By Ray Stern
By New Times
By Amy Silverman
By Stephen Lemons
By Stephen Lemons
By Monica Alonzo
By Chris Parker
By New Times
Ricky teaches the kids by using a code based on numbers. Number one is a jab. Number two is a right hand. Number three is a left hook, number four an uppercut, number five an overhand right. He calls out numbers to the kids while they spar. "I have all kinds of signals," he tells me. "But that's the basic recipe." When he calls out instructions to his fighters, only they know what the combinations of numbers mean.
Madison Square Garden's motto is "Champions Against Drugs and Gangs." No drugs are allowed in the place, and the only uniform colors permitted are the blue and gold of the club uniform. Have many of the kids been involved with gangs? "Oh, yeah," Ricky says sadly. "But the kids back each other in the regional championships, no matter what gang they're in. They're boxers, representing Arizona."
In the evenings, the gym is a den of fistic industry. Fighters from other clubs come there to train, and the place is soon crowded. Some of the visiting fighters used to be trained by Ricky, before defecting to other clubs. Ricky still welcomes them. "I don't hold grudges. Let's be friends instead of enemies."
One of the visitors training at Madison Square Garden is the bearer of the only white face aside from mine. But Larry isn't from another club. He doesn't belong to a club. He likes to float around and get to know people, so he trains at five different clubs. At 27, he's the Arizona Tough Man champion. And he believes he's the toughest stockbroker in the world.
He asks that I don't reveal his identity in case the firm he works for has a problem with one of its financial planners being known for entering Tough Man Contests. These events are pretty much the same as regular boxing matches--they wear gloves and headgear and fight to the same rules--except that the participants are street brawlers who don't know how to box. They're not usually in great shape, either, so the rounds only last one minute, which suits a guy like Larry who doesn't always have time to train.
He's always loved to fight. Back in high school, he organized impromptu Tough Man Contests with the other kids, placing bets on the outcome. He never lost a fight. While at college, he didn't play any sports, but worked out in a local gym. He met a 70-year-old boxing coach, who sparred with him. "He was good." Larry grins as he remembers. "He kicked my ass."
He got a B.A. in political science at the University of Arizona, but Tucson didn't have enough of a sports scene for him. He moved to Phoenix. Outside of sports, his main interest was in finance, so he wound up in his current job, designing portfolios.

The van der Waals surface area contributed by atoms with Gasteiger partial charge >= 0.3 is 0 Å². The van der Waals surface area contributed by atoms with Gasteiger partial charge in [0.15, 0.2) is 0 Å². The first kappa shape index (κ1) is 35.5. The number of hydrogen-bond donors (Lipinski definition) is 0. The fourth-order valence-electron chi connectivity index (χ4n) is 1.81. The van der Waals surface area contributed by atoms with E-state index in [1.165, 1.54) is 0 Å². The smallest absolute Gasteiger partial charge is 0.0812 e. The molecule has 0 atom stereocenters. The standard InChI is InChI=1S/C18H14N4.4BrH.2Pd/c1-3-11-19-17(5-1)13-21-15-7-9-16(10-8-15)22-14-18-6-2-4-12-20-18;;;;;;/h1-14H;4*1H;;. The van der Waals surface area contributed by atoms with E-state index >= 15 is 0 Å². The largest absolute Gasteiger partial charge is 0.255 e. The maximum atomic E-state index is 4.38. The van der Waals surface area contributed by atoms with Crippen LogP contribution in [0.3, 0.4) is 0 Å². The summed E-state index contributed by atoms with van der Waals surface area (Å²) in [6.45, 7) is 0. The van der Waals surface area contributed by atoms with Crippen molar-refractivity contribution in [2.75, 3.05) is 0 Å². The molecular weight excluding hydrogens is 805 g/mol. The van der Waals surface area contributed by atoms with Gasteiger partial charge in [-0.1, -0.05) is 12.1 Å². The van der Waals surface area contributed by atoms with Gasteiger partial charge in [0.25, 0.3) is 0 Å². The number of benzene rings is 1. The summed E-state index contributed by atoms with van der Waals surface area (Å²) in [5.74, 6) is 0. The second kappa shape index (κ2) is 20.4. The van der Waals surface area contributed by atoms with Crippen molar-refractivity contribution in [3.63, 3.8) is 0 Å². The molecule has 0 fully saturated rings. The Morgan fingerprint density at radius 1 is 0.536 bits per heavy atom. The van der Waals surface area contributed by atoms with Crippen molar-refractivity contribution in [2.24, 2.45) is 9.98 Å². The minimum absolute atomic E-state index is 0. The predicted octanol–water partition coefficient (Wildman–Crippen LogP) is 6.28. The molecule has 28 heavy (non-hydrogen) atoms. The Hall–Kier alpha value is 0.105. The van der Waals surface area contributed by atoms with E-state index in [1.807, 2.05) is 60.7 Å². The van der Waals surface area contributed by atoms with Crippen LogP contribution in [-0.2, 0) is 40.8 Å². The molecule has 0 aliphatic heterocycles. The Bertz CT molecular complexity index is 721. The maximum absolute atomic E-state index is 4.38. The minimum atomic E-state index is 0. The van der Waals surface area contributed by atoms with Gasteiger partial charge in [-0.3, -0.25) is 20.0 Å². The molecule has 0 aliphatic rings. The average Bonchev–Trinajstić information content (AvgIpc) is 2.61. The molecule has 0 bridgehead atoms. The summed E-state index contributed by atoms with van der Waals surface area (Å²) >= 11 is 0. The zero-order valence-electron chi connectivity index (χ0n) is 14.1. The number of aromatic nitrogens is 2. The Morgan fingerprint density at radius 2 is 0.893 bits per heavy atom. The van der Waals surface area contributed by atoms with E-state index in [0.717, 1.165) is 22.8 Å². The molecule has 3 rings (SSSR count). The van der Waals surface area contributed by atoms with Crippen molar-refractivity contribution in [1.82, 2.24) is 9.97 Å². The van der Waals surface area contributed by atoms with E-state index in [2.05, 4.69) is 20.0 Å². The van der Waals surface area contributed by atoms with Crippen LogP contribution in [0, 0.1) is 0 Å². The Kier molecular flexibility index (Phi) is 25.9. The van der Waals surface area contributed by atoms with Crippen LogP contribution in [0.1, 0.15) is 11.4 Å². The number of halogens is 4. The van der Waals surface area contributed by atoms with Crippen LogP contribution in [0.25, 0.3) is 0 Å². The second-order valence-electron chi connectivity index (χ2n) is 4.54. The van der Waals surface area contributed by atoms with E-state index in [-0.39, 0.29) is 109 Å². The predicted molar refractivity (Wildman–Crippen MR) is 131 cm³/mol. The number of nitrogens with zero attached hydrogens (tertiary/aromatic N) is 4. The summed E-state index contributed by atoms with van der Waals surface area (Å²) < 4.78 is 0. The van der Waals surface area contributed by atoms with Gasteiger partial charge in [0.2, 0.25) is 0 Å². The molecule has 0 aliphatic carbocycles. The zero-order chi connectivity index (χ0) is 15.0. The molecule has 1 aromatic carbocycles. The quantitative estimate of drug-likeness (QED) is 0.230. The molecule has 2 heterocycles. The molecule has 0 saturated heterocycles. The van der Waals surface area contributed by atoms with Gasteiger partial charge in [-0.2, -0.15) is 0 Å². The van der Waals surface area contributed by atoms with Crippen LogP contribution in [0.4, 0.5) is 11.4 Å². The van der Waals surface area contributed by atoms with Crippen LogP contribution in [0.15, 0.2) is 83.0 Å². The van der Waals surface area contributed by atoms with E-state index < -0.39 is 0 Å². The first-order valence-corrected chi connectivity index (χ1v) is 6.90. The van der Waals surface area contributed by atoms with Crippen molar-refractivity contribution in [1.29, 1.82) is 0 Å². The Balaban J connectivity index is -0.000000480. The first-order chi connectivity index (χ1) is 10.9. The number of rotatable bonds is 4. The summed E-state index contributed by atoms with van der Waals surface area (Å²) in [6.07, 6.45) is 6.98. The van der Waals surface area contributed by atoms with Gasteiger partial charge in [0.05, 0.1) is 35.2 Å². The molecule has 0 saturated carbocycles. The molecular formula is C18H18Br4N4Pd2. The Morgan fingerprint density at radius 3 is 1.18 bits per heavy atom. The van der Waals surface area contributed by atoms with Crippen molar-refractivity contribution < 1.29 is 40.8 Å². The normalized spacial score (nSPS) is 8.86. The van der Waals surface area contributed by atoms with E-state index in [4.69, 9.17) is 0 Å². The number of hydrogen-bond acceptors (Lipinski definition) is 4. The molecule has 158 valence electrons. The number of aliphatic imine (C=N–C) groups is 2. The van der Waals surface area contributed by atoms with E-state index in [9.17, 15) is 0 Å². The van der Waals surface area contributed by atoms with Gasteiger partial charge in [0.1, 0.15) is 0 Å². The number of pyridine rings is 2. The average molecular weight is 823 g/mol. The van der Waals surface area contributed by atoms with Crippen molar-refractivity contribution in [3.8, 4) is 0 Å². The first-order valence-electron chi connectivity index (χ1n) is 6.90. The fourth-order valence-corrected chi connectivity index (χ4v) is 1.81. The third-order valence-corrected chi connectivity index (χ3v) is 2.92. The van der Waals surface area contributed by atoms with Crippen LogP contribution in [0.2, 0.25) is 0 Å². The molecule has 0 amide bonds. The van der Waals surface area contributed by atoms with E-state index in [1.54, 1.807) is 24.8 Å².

He likes doing it. "I choose my own clients. I hire and fire my clients. I have bikers, attorneys, construction workers, athletes . . ."
He wishes he had more boxers. It depresses him to see boxers end up destitute. When he talks about it, his words are harsh but his manner is compassionate. "Boxers blow their money not just because they're idiots, but because the people around them are, too. When they quit boxing, it's, 'Let's open a taco stand or a car wash. . . .' But they don't know how to run it.
"I want boxers to have their money. I tell them, save now or you'll have nothing later. You're not going to have a good job--you've no education. I recommend an SEP--a simplified employee pension plan. It's like an IRA, but it doesn't limit you to $2,000 a year. It allows up to $24,000 a year, which can be about 15 percent of a pro fighter's salary. This also lowers taxable income. The gains aren't taxed until they take it out, and the minimum age they can do that is 59 and a half."
How do boxers respond to what he says? "It's over their heads, and half the time it's over the managers' heads as well. Most don't understand. But I have a couple of fighters as clients."
And he has ambitions. Although modest about his boxing skills, Larry deliberately goes into Ali-style motor-mouth mode when discussing his future as financial planner to the fight trade.
"I will have the market. I will be the premier broker for every fighter. Everyone knows who I am. But I'm not trying to make money off boxers. If I depended on fighters to make money, I'd be broke. I'm here to help them.
"I care. I'm in the game. I fight, I referee, I judge. No financial planner knows the sport more than me. Fighters and managers like to deal with their own kind."
And Larry is their kind. With his collar and tie and sandy hair and long nose and professional smile, he seems like the whitest of white boys, the kind of guy whose involvement with boxing goes no deeper than watching it on the TV of a sports bar. But his record shows why he's so easily accepted by a working-class, ethnic community. He's won seven out of eight fights, and he claims that the one decision against him--in a Tough Man Contest in Utah--was robbery, a hometown decision. He finds the contests easy. "I'm not a great boxer, but anyone with basic boxing skills can do well in a Tough Man Contest."